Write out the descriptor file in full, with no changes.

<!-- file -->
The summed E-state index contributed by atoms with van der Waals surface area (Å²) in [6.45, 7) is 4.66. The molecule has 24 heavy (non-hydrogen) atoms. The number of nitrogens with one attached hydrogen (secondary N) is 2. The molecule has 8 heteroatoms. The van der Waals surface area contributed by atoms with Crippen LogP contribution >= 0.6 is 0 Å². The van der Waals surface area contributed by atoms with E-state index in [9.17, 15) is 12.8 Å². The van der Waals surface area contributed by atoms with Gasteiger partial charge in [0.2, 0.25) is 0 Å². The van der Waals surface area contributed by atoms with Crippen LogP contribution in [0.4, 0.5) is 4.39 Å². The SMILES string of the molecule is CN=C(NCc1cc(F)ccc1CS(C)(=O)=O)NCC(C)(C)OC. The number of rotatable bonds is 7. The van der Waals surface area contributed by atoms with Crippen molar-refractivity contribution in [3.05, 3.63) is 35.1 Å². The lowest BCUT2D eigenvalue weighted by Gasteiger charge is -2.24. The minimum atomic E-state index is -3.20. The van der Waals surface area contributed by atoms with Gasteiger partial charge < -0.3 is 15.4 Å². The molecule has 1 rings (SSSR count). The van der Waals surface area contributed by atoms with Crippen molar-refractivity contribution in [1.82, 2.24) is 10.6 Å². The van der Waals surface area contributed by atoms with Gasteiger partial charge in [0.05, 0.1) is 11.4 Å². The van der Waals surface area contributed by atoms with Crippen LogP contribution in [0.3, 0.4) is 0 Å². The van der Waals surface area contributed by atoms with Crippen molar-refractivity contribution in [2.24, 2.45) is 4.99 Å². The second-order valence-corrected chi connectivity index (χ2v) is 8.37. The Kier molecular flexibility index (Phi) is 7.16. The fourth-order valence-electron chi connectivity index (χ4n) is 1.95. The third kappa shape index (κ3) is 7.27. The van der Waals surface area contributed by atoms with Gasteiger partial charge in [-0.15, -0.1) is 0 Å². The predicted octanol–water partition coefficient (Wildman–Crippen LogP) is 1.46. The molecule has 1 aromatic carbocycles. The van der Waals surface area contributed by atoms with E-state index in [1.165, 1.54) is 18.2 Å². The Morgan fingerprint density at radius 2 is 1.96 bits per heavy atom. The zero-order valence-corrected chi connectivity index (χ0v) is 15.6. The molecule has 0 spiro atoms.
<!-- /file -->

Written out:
The summed E-state index contributed by atoms with van der Waals surface area (Å²) in [6.45, 7) is 4.66. The molecule has 24 heavy (non-hydrogen) atoms. The number of nitrogens with one attached hydrogen (secondary N) is 2. The molecule has 8 heteroatoms. The van der Waals surface area contributed by atoms with Crippen LogP contribution >= 0.6 is 0 Å². The van der Waals surface area contributed by atoms with E-state index in [9.17, 15) is 12.8 Å². The van der Waals surface area contributed by atoms with Gasteiger partial charge in [0.2, 0.25) is 0 Å². The van der Waals surface area contributed by atoms with Crippen LogP contribution in [0.4, 0.5) is 4.39 Å². The SMILES string of the molecule is CN=C(NCc1cc(F)ccc1CS(C)(=O)=O)NCC(C)(C)OC. The number of rotatable bonds is 7. The van der Waals surface area contributed by atoms with Crippen molar-refractivity contribution in [3.05, 3.63) is 35.1 Å². The lowest BCUT2D eigenvalue weighted by Gasteiger charge is -2.24. The minimum atomic E-state index is -3.20. The van der Waals surface area contributed by atoms with Gasteiger partial charge < -0.3 is 15.4 Å². The molecule has 1 rings (SSSR count). The van der Waals surface area contributed by atoms with Crippen molar-refractivity contribution in [1.82, 2.24) is 10.6 Å². The van der Waals surface area contributed by atoms with Gasteiger partial charge in [0.05, 0.1) is 11.4 Å². The van der Waals surface area contributed by atoms with Crippen LogP contribution in [0.3, 0.4) is 0 Å². The van der Waals surface area contributed by atoms with Crippen molar-refractivity contribution in [2.24, 2.45) is 4.99 Å². The second-order valence-corrected chi connectivity index (χ2v) is 8.37. The Kier molecular flexibility index (Phi) is 7.16. The fourth-order valence-electron chi connectivity index (χ4n) is 1.95. The third kappa shape index (κ3) is 7.27. The van der Waals surface area contributed by atoms with Gasteiger partial charge in [-0.15, -0.1) is 0 Å². The predicted octanol–water partition coefficient (Wildman–Crippen LogP) is 1.46. The molecule has 1 aromatic carbocycles. The van der Waals surface area contributed by atoms with E-state index in [1.165, 1.54) is 18.2 Å². The Morgan fingerprint density at radius 2 is 1.96 bits per heavy atom. The zero-order valence-corrected chi connectivity index (χ0v) is 15.6. The molecule has 0 spiro atoms.